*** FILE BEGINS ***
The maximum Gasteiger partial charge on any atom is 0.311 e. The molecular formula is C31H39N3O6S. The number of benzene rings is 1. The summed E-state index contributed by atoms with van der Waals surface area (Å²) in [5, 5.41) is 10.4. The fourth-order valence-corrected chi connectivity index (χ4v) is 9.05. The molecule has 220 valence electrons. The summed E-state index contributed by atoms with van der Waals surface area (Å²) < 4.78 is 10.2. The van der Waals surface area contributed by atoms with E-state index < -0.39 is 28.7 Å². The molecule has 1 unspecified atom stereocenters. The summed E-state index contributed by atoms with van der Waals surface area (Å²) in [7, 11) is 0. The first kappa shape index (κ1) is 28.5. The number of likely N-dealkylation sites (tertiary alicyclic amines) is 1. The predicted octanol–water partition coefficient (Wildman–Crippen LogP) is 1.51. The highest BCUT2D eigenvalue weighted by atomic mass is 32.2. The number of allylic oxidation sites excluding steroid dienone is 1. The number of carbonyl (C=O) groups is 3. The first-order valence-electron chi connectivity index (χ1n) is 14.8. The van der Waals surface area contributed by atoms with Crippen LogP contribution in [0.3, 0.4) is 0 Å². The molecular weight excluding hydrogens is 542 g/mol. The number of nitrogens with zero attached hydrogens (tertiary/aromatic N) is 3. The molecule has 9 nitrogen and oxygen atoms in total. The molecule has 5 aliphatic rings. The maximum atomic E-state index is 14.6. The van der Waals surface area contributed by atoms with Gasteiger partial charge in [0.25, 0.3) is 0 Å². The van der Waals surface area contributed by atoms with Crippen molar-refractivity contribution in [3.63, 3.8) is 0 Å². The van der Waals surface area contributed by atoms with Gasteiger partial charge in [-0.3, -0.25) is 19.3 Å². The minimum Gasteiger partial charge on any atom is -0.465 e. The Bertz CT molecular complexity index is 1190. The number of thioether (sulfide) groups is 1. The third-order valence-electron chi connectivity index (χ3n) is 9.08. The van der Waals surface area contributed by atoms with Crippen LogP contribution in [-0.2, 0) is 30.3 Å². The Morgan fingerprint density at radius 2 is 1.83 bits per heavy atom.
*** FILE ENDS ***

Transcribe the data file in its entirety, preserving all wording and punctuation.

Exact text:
The maximum Gasteiger partial charge on any atom is 0.311 e. The molecular formula is C31H39N3O6S. The number of benzene rings is 1. The summed E-state index contributed by atoms with van der Waals surface area (Å²) in [5, 5.41) is 10.4. The fourth-order valence-corrected chi connectivity index (χ4v) is 9.05. The molecule has 220 valence electrons. The summed E-state index contributed by atoms with van der Waals surface area (Å²) < 4.78 is 10.2. The van der Waals surface area contributed by atoms with E-state index < -0.39 is 28.7 Å². The molecule has 1 unspecified atom stereocenters. The summed E-state index contributed by atoms with van der Waals surface area (Å²) in [7, 11) is 0. The first kappa shape index (κ1) is 28.5. The number of likely N-dealkylation sites (tertiary alicyclic amines) is 1. The predicted octanol–water partition coefficient (Wildman–Crippen LogP) is 1.51. The highest BCUT2D eigenvalue weighted by atomic mass is 32.2. The number of allylic oxidation sites excluding steroid dienone is 1. The number of carbonyl (C=O) groups is 3. The first-order valence-electron chi connectivity index (χ1n) is 14.8. The van der Waals surface area contributed by atoms with Crippen LogP contribution in [0.3, 0.4) is 0 Å². The molecular weight excluding hydrogens is 542 g/mol. The number of nitrogens with zero attached hydrogens (tertiary/aromatic N) is 3. The molecule has 9 nitrogen and oxygen atoms in total. The molecule has 5 aliphatic rings. The maximum atomic E-state index is 14.6. The van der Waals surface area contributed by atoms with Gasteiger partial charge in [0.25, 0.3) is 0 Å². The van der Waals surface area contributed by atoms with Crippen molar-refractivity contribution in [3.63, 3.8) is 0 Å². The van der Waals surface area contributed by atoms with Gasteiger partial charge in [-0.3, -0.25) is 19.3 Å². The minimum Gasteiger partial charge on any atom is -0.465 e. The Bertz CT molecular complexity index is 1190. The number of thioether (sulfide) groups is 1. The third-order valence-electron chi connectivity index (χ3n) is 9.08. The van der Waals surface area contributed by atoms with Crippen LogP contribution in [-0.2, 0) is 30.3 Å². The Morgan fingerprint density at radius 2 is 1.83 bits per heavy atom.